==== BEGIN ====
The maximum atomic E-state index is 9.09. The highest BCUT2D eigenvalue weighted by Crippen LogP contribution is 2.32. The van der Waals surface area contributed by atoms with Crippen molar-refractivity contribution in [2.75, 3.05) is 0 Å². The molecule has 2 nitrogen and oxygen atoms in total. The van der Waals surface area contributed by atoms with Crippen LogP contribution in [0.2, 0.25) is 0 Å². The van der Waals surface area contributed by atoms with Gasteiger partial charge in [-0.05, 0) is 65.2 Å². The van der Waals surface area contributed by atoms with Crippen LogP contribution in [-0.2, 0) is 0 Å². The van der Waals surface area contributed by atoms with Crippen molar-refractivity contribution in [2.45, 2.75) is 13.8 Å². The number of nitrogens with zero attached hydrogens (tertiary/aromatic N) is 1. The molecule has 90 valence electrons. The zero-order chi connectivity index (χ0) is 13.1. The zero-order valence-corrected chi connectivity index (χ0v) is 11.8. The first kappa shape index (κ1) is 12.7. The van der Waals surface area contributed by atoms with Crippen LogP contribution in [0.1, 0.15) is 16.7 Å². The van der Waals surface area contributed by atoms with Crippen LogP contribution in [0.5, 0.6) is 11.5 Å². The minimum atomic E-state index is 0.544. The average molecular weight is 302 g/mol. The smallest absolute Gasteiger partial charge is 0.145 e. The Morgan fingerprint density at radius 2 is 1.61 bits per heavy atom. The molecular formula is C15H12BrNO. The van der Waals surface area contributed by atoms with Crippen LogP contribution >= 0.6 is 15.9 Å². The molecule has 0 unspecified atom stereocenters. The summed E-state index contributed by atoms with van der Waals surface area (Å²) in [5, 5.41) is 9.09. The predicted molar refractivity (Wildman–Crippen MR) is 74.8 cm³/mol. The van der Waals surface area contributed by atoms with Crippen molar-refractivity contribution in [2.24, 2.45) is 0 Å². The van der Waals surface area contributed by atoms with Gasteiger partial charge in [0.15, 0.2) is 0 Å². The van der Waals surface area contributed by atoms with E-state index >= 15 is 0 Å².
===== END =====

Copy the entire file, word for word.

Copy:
The maximum atomic E-state index is 9.09. The highest BCUT2D eigenvalue weighted by Crippen LogP contribution is 2.32. The van der Waals surface area contributed by atoms with Crippen molar-refractivity contribution in [2.75, 3.05) is 0 Å². The molecule has 2 nitrogen and oxygen atoms in total. The van der Waals surface area contributed by atoms with Crippen LogP contribution in [0.2, 0.25) is 0 Å². The van der Waals surface area contributed by atoms with Gasteiger partial charge in [-0.05, 0) is 65.2 Å². The van der Waals surface area contributed by atoms with Crippen LogP contribution in [-0.2, 0) is 0 Å². The van der Waals surface area contributed by atoms with Crippen molar-refractivity contribution in [2.45, 2.75) is 13.8 Å². The number of nitrogens with zero attached hydrogens (tertiary/aromatic N) is 1. The molecule has 90 valence electrons. The zero-order chi connectivity index (χ0) is 13.1. The zero-order valence-corrected chi connectivity index (χ0v) is 11.8. The first kappa shape index (κ1) is 12.7. The van der Waals surface area contributed by atoms with Crippen LogP contribution in [0.1, 0.15) is 16.7 Å². The van der Waals surface area contributed by atoms with Crippen LogP contribution in [0.5, 0.6) is 11.5 Å². The minimum atomic E-state index is 0.544. The average molecular weight is 302 g/mol. The smallest absolute Gasteiger partial charge is 0.145 e. The Morgan fingerprint density at radius 2 is 1.61 bits per heavy atom. The molecular formula is C15H12BrNO. The van der Waals surface area contributed by atoms with Crippen LogP contribution >= 0.6 is 15.9 Å². The molecule has 0 unspecified atom stereocenters. The summed E-state index contributed by atoms with van der Waals surface area (Å²) in [5, 5.41) is 9.09. The predicted molar refractivity (Wildman–Crippen MR) is 74.8 cm³/mol. The van der Waals surface area contributed by atoms with Crippen molar-refractivity contribution in [2.24, 2.45) is 0 Å². The van der Waals surface area contributed by atoms with Gasteiger partial charge in [0.15, 0.2) is 0 Å². The van der Waals surface area contributed by atoms with E-state index >= 15 is 0 Å².